Even if the NMH was allowed to set up such a clinic would SVUH allow the use of its laboratories and equipment and health care and technical staff to facilitate an IVF clinic?

The ethical challenges can be very profound.  Consider the use of the laboratories and staff of SVUH to facilitate modern methods for avoiding the birth of severely genetically defective children. The procedure is as follows:

  1. Embryos are conceived in the test tube by allowing the father’s sperm to fertilise the mother’s eggs;
  2. Each embryo is allowed to grow into a few cells;
  3. A few cells are taken from each embryo and tested for the genetic defect;
  4. Embryos without the defect are either implanted or stored for implantation later;
  5. Embryos with defects are allowed to die. So you can see that we should expect that SVUH would block the setting up of an IVF clinic at the NMH.

One other variation would be the use of surrogate-sperm donors in IVF (when the mother’s partner is infertile)

Another would be the use of surrogate-egg nucleus donors in IVF (when the mother’s own nuclear genes carry a genetic defect, or might even be a cause of infertility)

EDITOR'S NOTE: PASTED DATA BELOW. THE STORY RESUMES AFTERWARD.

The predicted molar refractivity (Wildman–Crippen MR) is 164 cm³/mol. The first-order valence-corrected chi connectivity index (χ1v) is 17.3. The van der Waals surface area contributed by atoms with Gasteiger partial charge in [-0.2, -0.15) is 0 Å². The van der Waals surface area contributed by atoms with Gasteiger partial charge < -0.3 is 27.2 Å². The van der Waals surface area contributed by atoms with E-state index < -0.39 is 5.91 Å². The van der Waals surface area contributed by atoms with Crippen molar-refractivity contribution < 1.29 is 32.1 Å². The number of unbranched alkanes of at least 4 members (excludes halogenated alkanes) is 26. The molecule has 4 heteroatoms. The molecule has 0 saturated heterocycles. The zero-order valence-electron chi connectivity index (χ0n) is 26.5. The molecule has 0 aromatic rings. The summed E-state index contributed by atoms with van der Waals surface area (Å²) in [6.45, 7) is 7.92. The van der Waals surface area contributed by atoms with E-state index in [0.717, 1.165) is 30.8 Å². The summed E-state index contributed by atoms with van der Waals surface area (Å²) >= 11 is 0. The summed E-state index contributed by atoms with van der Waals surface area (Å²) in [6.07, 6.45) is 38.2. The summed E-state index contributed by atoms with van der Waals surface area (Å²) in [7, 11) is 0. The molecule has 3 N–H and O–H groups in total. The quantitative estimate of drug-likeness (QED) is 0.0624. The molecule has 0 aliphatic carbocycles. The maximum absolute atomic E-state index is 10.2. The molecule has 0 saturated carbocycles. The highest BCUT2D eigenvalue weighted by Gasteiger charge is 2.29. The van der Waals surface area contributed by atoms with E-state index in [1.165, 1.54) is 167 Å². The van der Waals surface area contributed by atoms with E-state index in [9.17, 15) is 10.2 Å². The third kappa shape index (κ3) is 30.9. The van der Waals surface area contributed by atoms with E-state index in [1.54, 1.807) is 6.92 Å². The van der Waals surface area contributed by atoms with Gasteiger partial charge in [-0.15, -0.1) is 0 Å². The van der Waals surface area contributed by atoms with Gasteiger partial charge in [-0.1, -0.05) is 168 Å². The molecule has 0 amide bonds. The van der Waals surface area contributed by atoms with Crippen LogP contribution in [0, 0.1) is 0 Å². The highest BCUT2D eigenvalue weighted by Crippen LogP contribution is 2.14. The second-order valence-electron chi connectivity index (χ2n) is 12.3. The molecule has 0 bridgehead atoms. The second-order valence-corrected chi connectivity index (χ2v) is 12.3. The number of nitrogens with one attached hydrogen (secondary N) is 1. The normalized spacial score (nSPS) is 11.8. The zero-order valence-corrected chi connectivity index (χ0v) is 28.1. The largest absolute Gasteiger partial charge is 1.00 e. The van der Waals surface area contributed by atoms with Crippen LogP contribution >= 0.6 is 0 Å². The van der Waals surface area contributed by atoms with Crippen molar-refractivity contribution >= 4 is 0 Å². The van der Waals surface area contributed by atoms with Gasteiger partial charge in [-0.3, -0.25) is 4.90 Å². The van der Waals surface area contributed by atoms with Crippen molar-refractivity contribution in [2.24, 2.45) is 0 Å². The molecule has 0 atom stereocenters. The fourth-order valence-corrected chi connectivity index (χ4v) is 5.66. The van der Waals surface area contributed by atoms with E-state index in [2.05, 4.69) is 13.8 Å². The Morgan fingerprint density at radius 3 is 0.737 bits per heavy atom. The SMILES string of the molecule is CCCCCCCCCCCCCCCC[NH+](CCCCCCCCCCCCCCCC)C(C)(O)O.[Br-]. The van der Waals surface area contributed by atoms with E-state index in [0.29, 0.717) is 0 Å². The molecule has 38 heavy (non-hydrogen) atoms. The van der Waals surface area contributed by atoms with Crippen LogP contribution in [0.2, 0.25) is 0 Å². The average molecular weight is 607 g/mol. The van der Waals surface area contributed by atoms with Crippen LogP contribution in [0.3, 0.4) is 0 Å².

Yet another would be the use of a surrogate-mitochondrial donor in IVF (when mother’s own egg carries defective mitochondrial genes).

The general point is that SVUH should, by its own rules, inhibit and do its best to block the introduction of any ethically unacceptable advances in reproductive medicine at the NMH that might involve SVUH as an associate through its personnel (consultants, nurses, medical laboratory technologists, etc. with positions in both hospitals), labs, paramedical services etc.

In other words the NMH would not be completely free to take advantage of advances in reproductive medicine because of the deadening effect of the SVUH overarching governance of the medical and nursing personnel working on the campus. This is known in law as a ‘chilling’ effect.

Nor would it be easy for the NMH staff to have access to significant research laboratories and their support services provided at SVUH – such laboratories are essential if staff at NMH are to be able to keep up with discoveries abroad, and indeed to contribute to them. It is a weakness of the Irish maternity hospitals that none of them has significant research facilities – the new NMH on the SVUH campus should be able to use the SVUH research labs. Some of the research undertaken at SVUH is in close collaboration with UCD biomedical scientists. But we must assume that there will be religious ethical restrictions on the kind of research going on in these labs?

Ends

@Dick_Spicer @NormanSpicer86

@HolyMess1 #HolyMess1

26 May 2017